Can we ‘move’ our way out of this Pandemic?

Reading time 3 minutes

 

Science in the spotlight

Since the Covid-19 pandemic took hold in early 2020, scientists have been working hard in laboratories across the world to develop vaccines, treatments and cures for the infectious disease.

International collaborations resulted in the first vaccine being approved for use, and subsequent ones since. And scientists are still working together to research, test and assess diverse ways that can help us to move through and recover from the pandemic.

Early praise for movement

When the first national lockdown was announced, non-essential outings were banned, and daily exercise was one of the few legal reasons we were allowed to leave our homes – showing the importance the Government placed on keeping the country ‘moving’.

Chief Medical Officer Sir Chris Whitty emphasised the importance of exercise further during a Downing Street press conference in April 2020 when he said,

“There is no situation, there is no age, there is no condition where exercise is not a good thing.”

Inequalities have risen

Research shows that whilst many people were encouraged to start or increase their activity levels during the early phases of the pandemic, this was not the experience for everyone and too many have found it even harder to lead active lives.

The Active Lives survey has logged dramatic declines in activity levels for certain groups as well as increases in levels of inactivity nationally. The latest survey shows that compared to the last full pre-pandemic data point 2.4%/0.8m fewer people are active and there are 2.9%/1.4m more inactive adults.

The coronavirus (Covid-19) pandemic has had an unprecedented impact on activity levels throughout England but this has been most acute across disadvantaged groups and areas of high deprivation.

As we pass the two-year mark since the first cases of Covid-19 were discovered, we find ourselves still living alongside the disease. We need to find ways that help us to reduce the chances of severe complications from Covid-19 and help us recover individually and as global society and movement can be part of the solution.

 

The magic of movement

Whilst the wide-ranging benefits of regular movement, physical activity and sport are well documented, the scientific community is also showing that physical activity has an important role to play as we live alongside and recover from Covid-19.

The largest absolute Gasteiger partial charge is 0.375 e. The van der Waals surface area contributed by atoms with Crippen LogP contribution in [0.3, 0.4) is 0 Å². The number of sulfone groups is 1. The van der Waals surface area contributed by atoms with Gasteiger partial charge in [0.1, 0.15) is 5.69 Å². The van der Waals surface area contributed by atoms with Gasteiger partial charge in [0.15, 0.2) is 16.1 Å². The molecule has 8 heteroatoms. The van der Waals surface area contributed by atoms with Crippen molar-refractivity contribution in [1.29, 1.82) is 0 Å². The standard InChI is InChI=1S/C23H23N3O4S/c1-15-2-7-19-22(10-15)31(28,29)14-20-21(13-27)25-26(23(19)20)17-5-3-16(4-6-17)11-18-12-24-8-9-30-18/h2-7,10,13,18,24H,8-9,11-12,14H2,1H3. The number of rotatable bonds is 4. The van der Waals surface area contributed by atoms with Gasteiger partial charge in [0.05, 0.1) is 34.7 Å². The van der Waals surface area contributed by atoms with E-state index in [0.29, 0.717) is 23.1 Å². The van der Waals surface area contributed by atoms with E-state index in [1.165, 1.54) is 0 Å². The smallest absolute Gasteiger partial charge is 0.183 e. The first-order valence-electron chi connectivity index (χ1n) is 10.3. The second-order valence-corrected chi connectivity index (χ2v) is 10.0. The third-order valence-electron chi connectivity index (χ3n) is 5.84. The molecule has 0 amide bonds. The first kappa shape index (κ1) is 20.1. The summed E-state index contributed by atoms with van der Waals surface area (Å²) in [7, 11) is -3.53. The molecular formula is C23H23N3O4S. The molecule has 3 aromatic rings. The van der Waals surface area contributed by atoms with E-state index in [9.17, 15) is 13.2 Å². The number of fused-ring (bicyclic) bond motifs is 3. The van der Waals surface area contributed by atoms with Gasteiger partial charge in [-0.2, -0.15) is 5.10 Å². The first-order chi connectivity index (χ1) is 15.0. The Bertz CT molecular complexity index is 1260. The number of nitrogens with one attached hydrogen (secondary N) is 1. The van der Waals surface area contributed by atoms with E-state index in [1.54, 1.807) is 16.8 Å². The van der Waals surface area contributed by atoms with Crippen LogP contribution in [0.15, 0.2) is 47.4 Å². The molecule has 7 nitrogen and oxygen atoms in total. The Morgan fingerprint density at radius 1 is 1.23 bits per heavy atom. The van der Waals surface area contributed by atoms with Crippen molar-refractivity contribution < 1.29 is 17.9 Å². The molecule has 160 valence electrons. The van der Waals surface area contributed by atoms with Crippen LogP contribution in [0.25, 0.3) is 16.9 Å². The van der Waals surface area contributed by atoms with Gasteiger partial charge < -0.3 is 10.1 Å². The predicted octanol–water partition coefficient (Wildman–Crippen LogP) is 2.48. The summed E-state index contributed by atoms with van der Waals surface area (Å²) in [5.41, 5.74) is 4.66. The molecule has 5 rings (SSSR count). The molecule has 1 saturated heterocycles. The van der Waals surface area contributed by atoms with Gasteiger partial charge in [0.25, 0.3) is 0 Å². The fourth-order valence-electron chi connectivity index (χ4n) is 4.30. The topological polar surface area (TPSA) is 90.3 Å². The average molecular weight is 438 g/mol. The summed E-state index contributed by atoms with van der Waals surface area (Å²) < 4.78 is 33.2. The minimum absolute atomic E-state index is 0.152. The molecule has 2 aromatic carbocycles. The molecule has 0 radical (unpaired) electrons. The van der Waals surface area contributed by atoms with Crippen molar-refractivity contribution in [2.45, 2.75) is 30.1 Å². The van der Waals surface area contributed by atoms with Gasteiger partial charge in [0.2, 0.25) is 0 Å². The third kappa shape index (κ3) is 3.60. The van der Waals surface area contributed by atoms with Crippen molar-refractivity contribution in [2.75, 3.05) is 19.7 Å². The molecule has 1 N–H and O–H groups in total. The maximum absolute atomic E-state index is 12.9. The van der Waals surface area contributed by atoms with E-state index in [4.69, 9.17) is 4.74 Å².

A recent study by an international team of researchers, led by Glasgow Caledonian University (GCU), has shown some promising findings on the impact of being physically active, it shows:

Senior men after exercising

 

  • Physical activity can reduce the chance of catching the virus by 31 per cent
  • Physically active people are 50 per cent more likely to develop higher levels of antibodies than inactive people
  • That 30 minutes of activity 5 days a week decreases the risk of falling ill and dying of infectious diseases by 37 per cent
  • Exercise could also boost the effectiveness of vaccines by up to 40 per cent

Sebastien Chastin, GCU’s professor of health behaviour dynamics who led the study commented that,

“This research is hugely significant and could help to cut the number people contracting COVID-19 and dying from it.”

The benefits outweigh the risks

In addition to the positive results from the research published by GCU, a new consensus statement from health experts released in November 2021 has determined that physical activity is safe – even for people living with symptoms of multiple conditions.

 

So why do studies and reports matter?

The consensus statement, along with existing and recent research shows that in fact, regular movement is not magic, but a hard hitting and effective tool that can improve our physical health, mental well-being, community cohesion, educational attainment, and economic prosperity.

This evidence can help change the systems we live in, informing decision making, policy and investment decisions. This can all combine to break down the barriers to moving that many people face and level the health and activity inequalities that have been made worse by the pandemic.

 

Moving forwards

At Leap, we exist to improve the lives of residents in Bucks and MK through regular movement, physical activity and sport so we’re delighted to hear the results of this recent study.

However, we also know that increasing activity levels, and reducing inactivity levels isn’t always simple. There are complex barriers and many systems and support services need to change to tackle the imbalance that exists between those who are active and those who are not.

What the pandemic has reinforced to us though is that, just like the scientific community, working together achieves more than we ever could alone, and that focussed attention achieves results.

We’re hosting two events in the coming months on some exciting topics, and we can’t wait to collaborate with you.

 

Activity for All Summit
Supporting the transition of disabled young people from Education to community activity and sport
Monday 31st January
Virtual event

Click here to view the agenda and book your place.

 

Leap Partner Forum: Benefits outweigh the risks
Making movement matter: Evidence on the benefits of moving

Wednesday 9th February 10am-12:30pm
Virtual event

Click here to book your place now. 

 

 

 

 

Join the movement and Leap with us.